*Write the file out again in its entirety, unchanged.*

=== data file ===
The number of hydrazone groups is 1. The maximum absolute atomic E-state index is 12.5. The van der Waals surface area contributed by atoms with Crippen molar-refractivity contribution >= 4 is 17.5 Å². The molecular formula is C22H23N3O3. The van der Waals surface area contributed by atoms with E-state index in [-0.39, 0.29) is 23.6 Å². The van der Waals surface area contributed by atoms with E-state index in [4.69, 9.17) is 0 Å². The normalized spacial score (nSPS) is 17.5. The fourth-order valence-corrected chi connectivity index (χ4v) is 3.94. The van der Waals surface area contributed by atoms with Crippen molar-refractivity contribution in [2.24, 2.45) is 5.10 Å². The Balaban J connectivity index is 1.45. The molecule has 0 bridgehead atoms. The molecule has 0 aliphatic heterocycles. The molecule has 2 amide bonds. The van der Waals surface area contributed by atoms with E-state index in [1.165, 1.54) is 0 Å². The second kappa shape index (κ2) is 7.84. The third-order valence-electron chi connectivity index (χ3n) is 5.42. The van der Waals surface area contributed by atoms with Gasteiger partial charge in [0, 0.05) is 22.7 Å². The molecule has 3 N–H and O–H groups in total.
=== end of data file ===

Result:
The number of hydrazone groups is 1. The maximum absolute atomic E-state index is 12.5. The van der Waals surface area contributed by atoms with Crippen molar-refractivity contribution >= 4 is 17.5 Å². The molecular formula is C22H23N3O3. The van der Waals surface area contributed by atoms with E-state index in [-0.39, 0.29) is 23.6 Å². The van der Waals surface area contributed by atoms with E-state index in [4.69, 9.17) is 0 Å². The normalized spacial score (nSPS) is 17.5. The fourth-order valence-corrected chi connectivity index (χ4v) is 3.94. The van der Waals surface area contributed by atoms with Crippen molar-refractivity contribution in [2.24, 2.45) is 5.10 Å². The Balaban J connectivity index is 1.45. The molecule has 0 bridgehead atoms. The molecule has 0 aliphatic heterocycles. The molecule has 2 amide bonds. The van der Waals surface area contributed by atoms with E-state index in [1.165, 1.54) is 0 Å². The second kappa shape index (κ2) is 7.84. The third-order valence-electron chi connectivity index (χ3n) is 5.42. The van der Waals surface area contributed by atoms with Gasteiger partial charge in [0, 0.05) is 22.7 Å². The molecule has 3 N–H and O–H groups in total.